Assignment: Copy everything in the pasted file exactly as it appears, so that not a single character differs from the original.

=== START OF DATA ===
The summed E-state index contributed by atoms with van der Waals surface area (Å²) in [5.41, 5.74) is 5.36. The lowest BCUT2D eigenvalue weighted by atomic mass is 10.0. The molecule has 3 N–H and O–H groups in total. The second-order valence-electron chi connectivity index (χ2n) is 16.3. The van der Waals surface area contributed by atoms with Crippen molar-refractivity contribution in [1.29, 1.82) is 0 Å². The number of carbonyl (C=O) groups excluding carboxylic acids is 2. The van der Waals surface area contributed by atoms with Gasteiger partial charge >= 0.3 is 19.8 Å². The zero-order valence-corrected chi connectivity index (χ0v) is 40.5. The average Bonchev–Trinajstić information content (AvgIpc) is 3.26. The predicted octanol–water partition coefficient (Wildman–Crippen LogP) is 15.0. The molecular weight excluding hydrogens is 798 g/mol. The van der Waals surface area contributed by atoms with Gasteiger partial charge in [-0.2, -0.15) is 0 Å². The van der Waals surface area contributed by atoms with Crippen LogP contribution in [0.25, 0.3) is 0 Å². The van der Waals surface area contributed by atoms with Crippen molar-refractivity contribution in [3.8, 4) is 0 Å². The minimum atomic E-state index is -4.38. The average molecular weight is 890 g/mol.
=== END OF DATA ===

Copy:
The summed E-state index contributed by atoms with van der Waals surface area (Å²) in [5.41, 5.74) is 5.36. The lowest BCUT2D eigenvalue weighted by atomic mass is 10.0. The molecule has 3 N–H and O–H groups in total. The second-order valence-electron chi connectivity index (χ2n) is 16.3. The van der Waals surface area contributed by atoms with Crippen molar-refractivity contribution in [1.29, 1.82) is 0 Å². The number of carbonyl (C=O) groups excluding carboxylic acids is 2. The van der Waals surface area contributed by atoms with Gasteiger partial charge >= 0.3 is 19.8 Å². The zero-order valence-corrected chi connectivity index (χ0v) is 40.5. The average Bonchev–Trinajstić information content (AvgIpc) is 3.26. The predicted octanol–water partition coefficient (Wildman–Crippen LogP) is 15.0. The molecular weight excluding hydrogens is 798 g/mol. The van der Waals surface area contributed by atoms with Gasteiger partial charge in [-0.2, -0.15) is 0 Å². The van der Waals surface area contributed by atoms with Crippen LogP contribution in [0.25, 0.3) is 0 Å². The van der Waals surface area contributed by atoms with Crippen molar-refractivity contribution in [3.8, 4) is 0 Å². The minimum atomic E-state index is -4.38. The average molecular weight is 890 g/mol.